Turkish government has showed an unprecedented sensitivity for Reza Zarrab, a jailed Turkish-Iranian gold trader who has been charged in Manhattan with conspiring to violate US sanctions on Iran, and has issued a diplomatic note on Wednesday urging Washington to notify Turkish authorities before relocating Zarrab to a different detention facility.
It was reported in the pro-government Turkish media that Turkish Foreign Ministry has noted that Zarrab was recently threatened in a federal holding facility, which necessitated moving him to a different facility. It highlighted the importance of the US State Department’s assistance in notifying the Turkish embassy and their attorneys as soon as possible when Turkish citizens are moved to a new location as well as the reasons for such a decision.
In the note, the ministry asked the whereabouts of Zarrab, who was arrested in Miami last year over accusations of engaging in hundreds of millions of dollars-worth of transactions on behalf of the government of Iran and other Iranian entities, which were barred by U.S. sanctions, laundering the proceeds of those illegal transactions and defrauding several financial institutions by concealing the true nature of these transactions.
His lawyer has also said that he cannot communicate with Zarrab, who is standing trial in New York, and the Attorney General’s Office does not provide his specific whereabouts and the state of his health.
There was speculation in Turkish media after the U.S. Federal Bureau of Prisons website showed that Zarrab was released from prison on Nov. 8. However a spokesman for Acting US Attorney Joon Kim in Manhattan said on Monday that Zarrab remained in federal custody.
“The information that Zarrab was released is not factual,” Zarrab’s lawyer Şeyda Yıldırım told pro-government Hürriyet daily on Wednesday. “He might have been moved to a different section. We haven’t been informed in five days, we are unable to receive any information.”
Zarrab was arrested in Miami in March 2016 as part of an investigation into the violation of US sanctions on Iran. Turkey’s Halkbank Deputy General Manager Mehmet Hakan Atilla was also arrested in the US as part of the same investigation in March 2017.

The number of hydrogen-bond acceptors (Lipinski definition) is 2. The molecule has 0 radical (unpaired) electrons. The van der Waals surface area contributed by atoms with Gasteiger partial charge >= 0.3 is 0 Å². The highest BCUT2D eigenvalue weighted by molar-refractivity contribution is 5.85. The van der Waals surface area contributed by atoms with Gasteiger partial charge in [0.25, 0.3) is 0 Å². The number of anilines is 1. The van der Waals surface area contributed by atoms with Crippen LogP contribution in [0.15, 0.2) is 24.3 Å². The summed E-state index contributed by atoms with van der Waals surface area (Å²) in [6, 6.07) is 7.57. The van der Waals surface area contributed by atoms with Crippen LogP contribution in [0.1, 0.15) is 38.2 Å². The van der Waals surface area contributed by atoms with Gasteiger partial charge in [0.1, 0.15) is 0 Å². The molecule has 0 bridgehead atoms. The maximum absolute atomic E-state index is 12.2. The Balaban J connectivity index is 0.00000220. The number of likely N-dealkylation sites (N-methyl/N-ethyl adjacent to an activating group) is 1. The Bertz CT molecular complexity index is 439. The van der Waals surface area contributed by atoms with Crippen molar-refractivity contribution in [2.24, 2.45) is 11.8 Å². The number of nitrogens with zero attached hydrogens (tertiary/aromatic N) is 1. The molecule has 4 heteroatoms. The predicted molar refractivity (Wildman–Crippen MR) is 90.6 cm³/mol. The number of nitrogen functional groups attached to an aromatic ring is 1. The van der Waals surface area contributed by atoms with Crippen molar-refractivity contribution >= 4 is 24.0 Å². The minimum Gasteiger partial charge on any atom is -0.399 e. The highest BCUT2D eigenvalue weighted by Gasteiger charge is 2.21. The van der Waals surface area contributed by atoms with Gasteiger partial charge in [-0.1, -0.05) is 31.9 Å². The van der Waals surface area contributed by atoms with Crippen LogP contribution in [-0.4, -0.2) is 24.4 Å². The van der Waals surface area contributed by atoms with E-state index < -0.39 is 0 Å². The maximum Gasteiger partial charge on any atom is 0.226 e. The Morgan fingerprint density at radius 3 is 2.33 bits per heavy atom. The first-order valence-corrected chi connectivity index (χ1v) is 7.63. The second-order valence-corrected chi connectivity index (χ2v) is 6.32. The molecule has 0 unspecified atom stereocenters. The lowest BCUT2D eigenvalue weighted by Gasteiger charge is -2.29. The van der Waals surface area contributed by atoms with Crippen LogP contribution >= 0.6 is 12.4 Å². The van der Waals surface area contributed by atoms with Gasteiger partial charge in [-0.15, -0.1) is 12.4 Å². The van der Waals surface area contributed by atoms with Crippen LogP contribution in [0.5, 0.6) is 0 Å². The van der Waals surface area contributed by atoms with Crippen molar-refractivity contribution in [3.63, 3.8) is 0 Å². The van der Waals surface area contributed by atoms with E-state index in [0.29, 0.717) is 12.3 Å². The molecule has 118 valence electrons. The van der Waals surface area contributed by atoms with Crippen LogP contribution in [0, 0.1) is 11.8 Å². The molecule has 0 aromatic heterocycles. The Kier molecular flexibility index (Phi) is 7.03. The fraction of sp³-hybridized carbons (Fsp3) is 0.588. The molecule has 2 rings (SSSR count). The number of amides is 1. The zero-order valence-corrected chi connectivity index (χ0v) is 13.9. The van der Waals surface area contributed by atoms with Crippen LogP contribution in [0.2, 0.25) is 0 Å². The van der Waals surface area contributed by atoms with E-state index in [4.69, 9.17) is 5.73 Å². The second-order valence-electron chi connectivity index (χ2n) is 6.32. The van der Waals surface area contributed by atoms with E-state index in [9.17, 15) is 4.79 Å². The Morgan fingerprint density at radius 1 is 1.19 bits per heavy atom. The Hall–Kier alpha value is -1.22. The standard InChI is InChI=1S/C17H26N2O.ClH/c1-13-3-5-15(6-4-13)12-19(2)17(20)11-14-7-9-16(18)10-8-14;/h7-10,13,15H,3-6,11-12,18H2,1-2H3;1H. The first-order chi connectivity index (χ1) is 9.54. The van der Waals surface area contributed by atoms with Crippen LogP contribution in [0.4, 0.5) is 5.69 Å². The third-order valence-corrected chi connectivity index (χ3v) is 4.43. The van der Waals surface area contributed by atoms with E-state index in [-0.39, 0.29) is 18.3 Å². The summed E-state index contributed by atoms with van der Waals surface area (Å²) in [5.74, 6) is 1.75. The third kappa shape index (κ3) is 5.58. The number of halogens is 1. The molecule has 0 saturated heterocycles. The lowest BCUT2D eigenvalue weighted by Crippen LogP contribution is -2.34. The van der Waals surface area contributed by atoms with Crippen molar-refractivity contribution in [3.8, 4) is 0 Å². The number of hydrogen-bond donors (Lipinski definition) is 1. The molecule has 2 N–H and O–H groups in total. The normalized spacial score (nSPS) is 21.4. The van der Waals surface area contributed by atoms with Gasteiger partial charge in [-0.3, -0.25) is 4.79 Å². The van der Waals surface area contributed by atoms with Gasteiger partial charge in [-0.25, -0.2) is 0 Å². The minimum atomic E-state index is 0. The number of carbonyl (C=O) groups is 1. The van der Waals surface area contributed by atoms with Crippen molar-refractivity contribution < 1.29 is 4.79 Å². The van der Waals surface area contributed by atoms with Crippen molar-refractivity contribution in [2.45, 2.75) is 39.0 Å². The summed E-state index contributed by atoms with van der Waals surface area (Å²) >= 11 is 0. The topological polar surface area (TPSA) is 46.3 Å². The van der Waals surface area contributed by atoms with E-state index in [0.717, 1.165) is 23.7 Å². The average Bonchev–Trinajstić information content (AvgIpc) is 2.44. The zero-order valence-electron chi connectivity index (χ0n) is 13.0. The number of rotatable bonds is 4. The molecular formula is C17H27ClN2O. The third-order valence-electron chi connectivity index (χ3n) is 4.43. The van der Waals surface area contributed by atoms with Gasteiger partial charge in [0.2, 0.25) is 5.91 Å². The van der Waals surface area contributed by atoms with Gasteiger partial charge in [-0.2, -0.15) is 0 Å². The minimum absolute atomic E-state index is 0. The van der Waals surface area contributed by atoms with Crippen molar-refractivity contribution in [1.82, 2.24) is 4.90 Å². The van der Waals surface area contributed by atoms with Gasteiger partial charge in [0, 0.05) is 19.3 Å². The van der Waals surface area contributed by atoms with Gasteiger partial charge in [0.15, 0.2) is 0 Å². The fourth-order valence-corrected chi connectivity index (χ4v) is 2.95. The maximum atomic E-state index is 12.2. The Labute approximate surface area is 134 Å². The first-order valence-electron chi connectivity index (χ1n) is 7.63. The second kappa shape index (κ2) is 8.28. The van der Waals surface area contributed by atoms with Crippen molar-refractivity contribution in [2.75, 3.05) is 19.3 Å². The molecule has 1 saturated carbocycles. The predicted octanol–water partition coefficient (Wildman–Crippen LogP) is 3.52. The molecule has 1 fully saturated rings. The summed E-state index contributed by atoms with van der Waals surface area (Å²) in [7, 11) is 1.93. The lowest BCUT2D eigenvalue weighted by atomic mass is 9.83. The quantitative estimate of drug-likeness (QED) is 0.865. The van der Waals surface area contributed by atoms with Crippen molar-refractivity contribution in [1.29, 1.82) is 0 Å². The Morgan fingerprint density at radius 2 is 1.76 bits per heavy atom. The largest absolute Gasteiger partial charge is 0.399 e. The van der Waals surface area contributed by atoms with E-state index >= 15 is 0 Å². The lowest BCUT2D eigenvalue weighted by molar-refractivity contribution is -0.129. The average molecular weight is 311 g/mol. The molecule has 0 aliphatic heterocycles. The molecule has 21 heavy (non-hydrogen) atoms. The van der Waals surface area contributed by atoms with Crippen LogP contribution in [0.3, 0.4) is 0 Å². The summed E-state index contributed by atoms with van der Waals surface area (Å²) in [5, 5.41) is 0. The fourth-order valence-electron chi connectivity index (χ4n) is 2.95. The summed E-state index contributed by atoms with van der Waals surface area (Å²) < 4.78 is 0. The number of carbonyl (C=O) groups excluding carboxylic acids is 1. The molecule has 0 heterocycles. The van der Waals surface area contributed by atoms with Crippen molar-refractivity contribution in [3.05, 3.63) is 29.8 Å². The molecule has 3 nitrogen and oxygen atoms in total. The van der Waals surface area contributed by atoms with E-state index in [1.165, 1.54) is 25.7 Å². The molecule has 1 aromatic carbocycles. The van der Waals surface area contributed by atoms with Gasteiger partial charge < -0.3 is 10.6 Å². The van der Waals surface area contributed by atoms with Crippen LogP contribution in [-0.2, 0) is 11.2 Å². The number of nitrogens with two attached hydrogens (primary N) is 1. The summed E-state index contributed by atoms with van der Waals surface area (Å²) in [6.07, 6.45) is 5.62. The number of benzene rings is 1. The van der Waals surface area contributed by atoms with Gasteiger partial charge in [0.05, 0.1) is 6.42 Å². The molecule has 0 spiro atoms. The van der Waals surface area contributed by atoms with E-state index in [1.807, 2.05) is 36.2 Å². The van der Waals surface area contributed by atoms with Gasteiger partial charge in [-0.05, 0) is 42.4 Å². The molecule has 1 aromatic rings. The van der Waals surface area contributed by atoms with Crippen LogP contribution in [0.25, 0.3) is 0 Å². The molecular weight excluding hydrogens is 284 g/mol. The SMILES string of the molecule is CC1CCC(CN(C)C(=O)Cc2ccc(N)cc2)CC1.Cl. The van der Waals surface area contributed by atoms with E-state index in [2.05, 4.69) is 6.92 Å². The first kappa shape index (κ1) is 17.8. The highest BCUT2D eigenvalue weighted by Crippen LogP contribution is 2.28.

Turkey’s autocratic President Recep Tayyip Erdoğan demanded the release of Zarrab as well as the firing of former US Attorney Preet Bharara, during a private meeting with then-US Vice President Joe Biden on Sept. 21, 2016, devoting half the 90-minute conversation to Zarrab, David Ignatius wrote for The Washington Post on Oct. 12.
“Erdogan’s campaign to free Zarrab has been extraordinary. He demanded his release as well as the firing of Bharara in a private meeting with then-Vice President Joe Biden on Sept. 21, 2016, in which U.S. officials say half the 90-minute conversation was devoted to Zarrab,” wrote Ignatius.
“Erdogan’s wife [Emine Erdoğan] pleaded the case that night to Jill Biden [wife of Biden]. Turkey’s then-justice minister, Bekir Bozdağ, visited then-Attorney General Loretta E. Lynch in October to argue that the case was ‘based on no evidence’ and that Zarrab should be released.”
The US District Court for the Southern District of New York on Sept. 6 indicted former Turkish Economy Minister Mehmet Zafer Çağlayan, former Halkbank General Manager Süleyman Aslan, Levent Bakkal and Abdullah Happani and ordered an arrest warrant for them.
The four are charged with conspiring to use the US financial system to conduct hundreds of millions of dollars’ worth of transactions on behalf of the government of Iran and other Iranian entities barred by US sanctions.
Erdoğan stated in September that he had told Washington that Turkey had never agreed to comply with its sanctions on Iran and called on the US to review the indictment. He also said US President Donald Trump had called him and agreed to follow the case more closely.
Zarrab was the prime suspect in a major corruption investigation in Turkey that became public in December 2013 in which with others from the inner circle of the ruling Justice and Development Party (AKP) government and then-Prime Minister Erdoğan for having paid Cabinet-level officials and bank officers bribes to facilitate transactions benefiting Iran.
After Erdoğan cast the case as a coup attempt to overthrow his government orchestrated by his political enemies, several prosecutors were removed from the case, police were reassigned and the investigation against Zarrab was dropped in Turkey.